Donald Macdonald - A Little bit of Life

Published 11 October 2018

Beatha Beag Beathoch: A Little Bit of Life is an exhibition of new works by Scottish artist Donald Macdonald. Donald's paintings are cheerful celebrations of everyday life and we were lucky enough to find out a bit more about what goes on behind the scenes in Donald's studio...

What inspires you to paint?

"Sometimes it’s a line from a song or something someone says. Sometimes I see a bird gliding or the shape of a stretching cat. Sometimes I look at my family and am overcome with feelings and emotions. Sometimes I see a colour, sometimes even a shape, a reflection, a cup or a jar. It can be a toy or a sky, an apple, a mouse or even a house. These are the kind of everyday occurrences and observations that inspire me to make my paintings. As an artist I love to re-create and re-make everyday experiences and emotions from the world around us in some way."

How would you describe your painting style?

"My work is based around photorealism but I have a very keen interest in the contrasts between the deliberate nature of photorealism and the more accidental side of expressionism and how the two can work together on the same canvas.  How runs of paint can transofrm a technically photorealistic object.  It fascinates me how these opposites can create something 'else', something new.  I think it is very important for my work to create emotion and 'feeling' for the viewer, to be able to work on different levels and not just the visual. 

The 'paper people' in your paintings are very recognisable, could you tell us a bit about them?

"I create miniature paper characters to represent and act out various roles in my compositions. These roles can be anything from a relationship to a landscape to an unadulterated celebration of colour. I like to use these characters as they are completely unrestricting in creation and allow me to convey anything that I am trying to express. These line drawn characters are very spontaneous, raw and loose and I love the contrast of this with photorealism in the finished paintings. When I have set up this miniature scene I  photograph it (sometimes for days) and use these photographs as a reference for my painting process"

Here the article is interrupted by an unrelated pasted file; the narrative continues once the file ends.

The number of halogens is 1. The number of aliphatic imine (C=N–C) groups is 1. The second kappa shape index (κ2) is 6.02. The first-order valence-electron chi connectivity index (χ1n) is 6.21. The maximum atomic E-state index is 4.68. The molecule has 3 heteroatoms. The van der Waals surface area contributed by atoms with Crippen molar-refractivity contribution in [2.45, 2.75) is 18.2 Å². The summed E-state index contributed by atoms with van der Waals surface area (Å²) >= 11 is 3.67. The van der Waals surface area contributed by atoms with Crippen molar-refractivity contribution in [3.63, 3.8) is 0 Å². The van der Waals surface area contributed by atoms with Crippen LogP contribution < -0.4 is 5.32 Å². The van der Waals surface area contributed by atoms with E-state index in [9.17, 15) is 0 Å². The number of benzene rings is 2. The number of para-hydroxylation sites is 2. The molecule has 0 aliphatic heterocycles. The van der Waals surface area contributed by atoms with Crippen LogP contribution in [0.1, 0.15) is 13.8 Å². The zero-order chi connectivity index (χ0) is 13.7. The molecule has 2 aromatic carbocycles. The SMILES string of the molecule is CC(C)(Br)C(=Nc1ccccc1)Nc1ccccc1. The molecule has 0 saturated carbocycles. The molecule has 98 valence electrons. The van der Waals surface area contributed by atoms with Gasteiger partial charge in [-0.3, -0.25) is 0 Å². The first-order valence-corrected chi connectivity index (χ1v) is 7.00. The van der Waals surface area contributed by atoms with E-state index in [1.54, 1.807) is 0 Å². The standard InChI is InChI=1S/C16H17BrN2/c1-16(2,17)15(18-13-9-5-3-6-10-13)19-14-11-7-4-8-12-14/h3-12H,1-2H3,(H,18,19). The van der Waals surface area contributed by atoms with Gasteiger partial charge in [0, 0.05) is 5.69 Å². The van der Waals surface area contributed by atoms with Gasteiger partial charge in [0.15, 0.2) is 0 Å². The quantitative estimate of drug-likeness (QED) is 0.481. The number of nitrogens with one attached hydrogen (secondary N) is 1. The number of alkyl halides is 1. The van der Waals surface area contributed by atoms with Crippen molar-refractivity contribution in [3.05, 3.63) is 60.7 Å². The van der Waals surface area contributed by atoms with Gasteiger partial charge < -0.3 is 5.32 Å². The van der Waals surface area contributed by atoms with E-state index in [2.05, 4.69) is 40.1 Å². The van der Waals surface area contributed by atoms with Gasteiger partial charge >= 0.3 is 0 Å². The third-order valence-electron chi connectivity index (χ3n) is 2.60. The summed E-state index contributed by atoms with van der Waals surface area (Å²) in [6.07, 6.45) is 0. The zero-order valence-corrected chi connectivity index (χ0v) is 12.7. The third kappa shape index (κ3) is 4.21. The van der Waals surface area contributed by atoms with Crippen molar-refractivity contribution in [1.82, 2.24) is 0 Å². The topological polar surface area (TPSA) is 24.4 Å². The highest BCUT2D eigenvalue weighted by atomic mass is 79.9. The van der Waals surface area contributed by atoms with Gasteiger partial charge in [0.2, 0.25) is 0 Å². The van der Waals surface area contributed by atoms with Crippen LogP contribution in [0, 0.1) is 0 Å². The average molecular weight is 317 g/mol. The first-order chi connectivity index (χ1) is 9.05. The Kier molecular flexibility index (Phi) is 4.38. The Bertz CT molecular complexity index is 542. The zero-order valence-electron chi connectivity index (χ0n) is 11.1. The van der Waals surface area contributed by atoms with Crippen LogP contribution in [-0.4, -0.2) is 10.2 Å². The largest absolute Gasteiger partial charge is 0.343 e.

How would you describe the colours you use?

"I think my palette looks quite restrained at first glance, but you need to look closely at my paintings to realise how they're built up with a lot of colours and tones. I start with thin washes, dribbles of colour and then I'll contrast that on usually a flat background and then I start the process of building up layers of paint, leaving areas of the initial washes, sometimes I even leave in pencil lines that work. I think it is important for a painting to grab you from the other side of a room, and when you're half way towards it, it grabs you again and when you're face to face with it, there is even more."

How do you come up with your ideas?

"So much of my work is about life and you can't experience that in a studio.  I'm an observer, I have to see, experience things, people and take that back into the studio with me. I never use sketchbooks or colour studies as I find If I do I kind of get bored of the composition before I actually start painting. I always try to keep that kind of excitement for the actual canvas. But I do have a habit of writing ideas and scribbling on walls!"

Beatha Beag Beathoch: A Little Bit of Life is open until October 19th, please click here to see the full exhibition on our website. 

Bridget Davies: All Dressed Up

Charles Simpson: Painting the Light

The Wonderful World of Vanessa Bowman’s Still Life Paintings

Hannah Woodman - Painting Cornwall

Mark Demsteader - Ophelia

Donald Macdonald - A Little bit of Life

Rachel Ross - Recollections

David Rycroft: Some reflections on Espace & Luminosité

John Brenton and the Places he Paints

In Conversation with Mike Bernard RI

David Storey’s Artistic Process

A Conversation with Jazmin Velasco

A Conversation with Athol Whitmore

A Conversation with Vanessa Bowman

Hong Kong Affordable Art Fair with Andrea Byrne and Bridget Davies

A Conversation with Mark Demsteader

The Scottish Show 2017 - A Selection of Artists Studios

Margrete (Grete) Marks – 1899 – 1990